The city of Bloomington has hired two full-time employees to manage the increasing problem of invasive vegetation. Dave Williams, the operations director for the city’s Parks and Recreation Department, made the announcement last week before the Board of Parks Commissioners.
“This has become a huge issue for any land-holding agency as well as private property owners,” Williams said. “It’s become a challenge for us to restore the natural habitat in areas like Lower Cascades Park, Griffy Lake…and neighborhood parks.”
Jon Behrman has been hired full time to oversee native vegetation management and native planting initiatives. A second position filled by Haskell Smith will expressly work to combat invasive plant species.
“The latest and greatest pest is the emerald ash borer,” Williams said. “What we find ourselves doing is getting more into the (tree) removal business than the planting business. We have long since walked away from our ability to do much more than occasional contractual pruning of trees, which over the life of the tree, if you do it young, can save you tons of dollars.”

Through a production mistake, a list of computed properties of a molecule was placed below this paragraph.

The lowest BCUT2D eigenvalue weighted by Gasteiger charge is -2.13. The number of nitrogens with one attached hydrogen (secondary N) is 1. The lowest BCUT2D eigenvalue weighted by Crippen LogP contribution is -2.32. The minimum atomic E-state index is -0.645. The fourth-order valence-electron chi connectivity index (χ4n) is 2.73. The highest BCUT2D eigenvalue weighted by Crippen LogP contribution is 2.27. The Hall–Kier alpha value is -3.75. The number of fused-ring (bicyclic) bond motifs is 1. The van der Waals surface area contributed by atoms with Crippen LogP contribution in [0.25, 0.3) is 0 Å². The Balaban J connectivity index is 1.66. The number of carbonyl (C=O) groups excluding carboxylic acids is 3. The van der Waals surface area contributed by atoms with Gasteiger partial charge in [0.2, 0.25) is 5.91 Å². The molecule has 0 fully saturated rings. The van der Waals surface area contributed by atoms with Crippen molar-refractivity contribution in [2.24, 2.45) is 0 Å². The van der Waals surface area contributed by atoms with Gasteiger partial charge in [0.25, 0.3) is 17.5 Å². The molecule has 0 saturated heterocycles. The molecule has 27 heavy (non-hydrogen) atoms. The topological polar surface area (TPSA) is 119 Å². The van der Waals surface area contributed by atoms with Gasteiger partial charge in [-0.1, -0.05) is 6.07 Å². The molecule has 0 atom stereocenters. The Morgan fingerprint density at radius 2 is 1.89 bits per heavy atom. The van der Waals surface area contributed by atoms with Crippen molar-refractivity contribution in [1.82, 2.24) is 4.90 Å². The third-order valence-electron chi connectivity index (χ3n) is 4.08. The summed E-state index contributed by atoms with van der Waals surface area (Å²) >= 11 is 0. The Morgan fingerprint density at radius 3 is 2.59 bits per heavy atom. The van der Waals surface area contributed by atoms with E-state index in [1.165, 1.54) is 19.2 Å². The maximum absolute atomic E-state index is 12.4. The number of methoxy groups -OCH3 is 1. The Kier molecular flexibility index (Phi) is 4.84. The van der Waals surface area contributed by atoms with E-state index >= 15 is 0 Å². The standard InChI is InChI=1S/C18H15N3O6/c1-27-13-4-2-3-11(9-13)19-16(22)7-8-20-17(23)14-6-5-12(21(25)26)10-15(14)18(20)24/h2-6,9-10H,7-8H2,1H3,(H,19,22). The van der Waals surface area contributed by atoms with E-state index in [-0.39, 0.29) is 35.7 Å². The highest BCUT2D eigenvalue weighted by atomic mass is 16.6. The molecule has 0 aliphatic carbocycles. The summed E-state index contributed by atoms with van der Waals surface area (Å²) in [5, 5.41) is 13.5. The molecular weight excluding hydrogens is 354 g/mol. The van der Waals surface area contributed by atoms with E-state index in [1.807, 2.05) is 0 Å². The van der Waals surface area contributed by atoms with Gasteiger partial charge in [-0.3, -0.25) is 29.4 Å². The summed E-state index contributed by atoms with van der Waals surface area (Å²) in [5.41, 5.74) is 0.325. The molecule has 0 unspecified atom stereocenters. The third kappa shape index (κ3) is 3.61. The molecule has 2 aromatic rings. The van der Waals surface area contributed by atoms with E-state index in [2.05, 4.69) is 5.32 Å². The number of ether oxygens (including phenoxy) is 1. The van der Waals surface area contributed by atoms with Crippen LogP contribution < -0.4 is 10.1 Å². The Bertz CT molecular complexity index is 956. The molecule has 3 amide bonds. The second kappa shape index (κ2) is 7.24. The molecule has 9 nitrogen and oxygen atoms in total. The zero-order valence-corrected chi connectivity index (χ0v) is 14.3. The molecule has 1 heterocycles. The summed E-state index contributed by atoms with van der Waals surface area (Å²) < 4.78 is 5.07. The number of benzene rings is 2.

The Board praised the hires. Williams said climate change will continue to necessitate management of invasive vegetation.
“The (emerald ash borer) isn’t the end of it,” Williams said. “There are other potential threats to maple trees…There will always be something to fight and combat and control.”
Also at the meeting the board approved ongoing partnerships between the City of Bloomington and the Indiana University School of Public Health.